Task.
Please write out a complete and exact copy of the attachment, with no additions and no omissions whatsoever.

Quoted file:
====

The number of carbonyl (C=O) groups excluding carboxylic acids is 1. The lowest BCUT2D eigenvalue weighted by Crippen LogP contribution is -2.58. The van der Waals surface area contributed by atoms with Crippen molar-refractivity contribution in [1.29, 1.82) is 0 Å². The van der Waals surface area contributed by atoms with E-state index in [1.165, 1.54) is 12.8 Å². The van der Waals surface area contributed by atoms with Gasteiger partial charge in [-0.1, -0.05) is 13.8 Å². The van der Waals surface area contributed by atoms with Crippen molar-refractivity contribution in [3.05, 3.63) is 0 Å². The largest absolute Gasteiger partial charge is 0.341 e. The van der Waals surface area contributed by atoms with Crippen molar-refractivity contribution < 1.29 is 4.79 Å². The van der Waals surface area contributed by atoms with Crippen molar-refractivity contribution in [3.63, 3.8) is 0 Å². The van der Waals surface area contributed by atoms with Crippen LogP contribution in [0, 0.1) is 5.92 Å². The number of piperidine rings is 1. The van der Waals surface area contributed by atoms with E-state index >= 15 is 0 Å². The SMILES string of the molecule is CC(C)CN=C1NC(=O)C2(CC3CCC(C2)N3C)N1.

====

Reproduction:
The number of carbonyl (C=O) groups excluding carboxylic acids is 1. The lowest BCUT2D eigenvalue weighted by Crippen LogP contribution is -2.58. The van der Waals surface area contributed by atoms with Crippen molar-refractivity contribution in [1.29, 1.82) is 0 Å². The van der Waals surface area contributed by atoms with E-state index in [1.165, 1.54) is 12.8 Å². The van der Waals surface area contributed by atoms with Gasteiger partial charge in [-0.1, -0.05) is 13.8 Å². The van der Waals surface area contributed by atoms with Crippen molar-refractivity contribution in [3.05, 3.63) is 0 Å². The largest absolute Gasteiger partial charge is 0.341 e. The van der Waals surface area contributed by atoms with Crippen molar-refractivity contribution < 1.29 is 4.79 Å². The van der Waals surface area contributed by atoms with Crippen molar-refractivity contribution in [3.63, 3.8) is 0 Å². The van der Waals surface area contributed by atoms with Crippen LogP contribution in [0, 0.1) is 5.92 Å². The number of piperidine rings is 1. The van der Waals surface area contributed by atoms with E-state index >= 15 is 0 Å². The SMILES string of the molecule is CC(C)CN=C1NC(=O)C2(CC3CCC(C2)N3C)N1.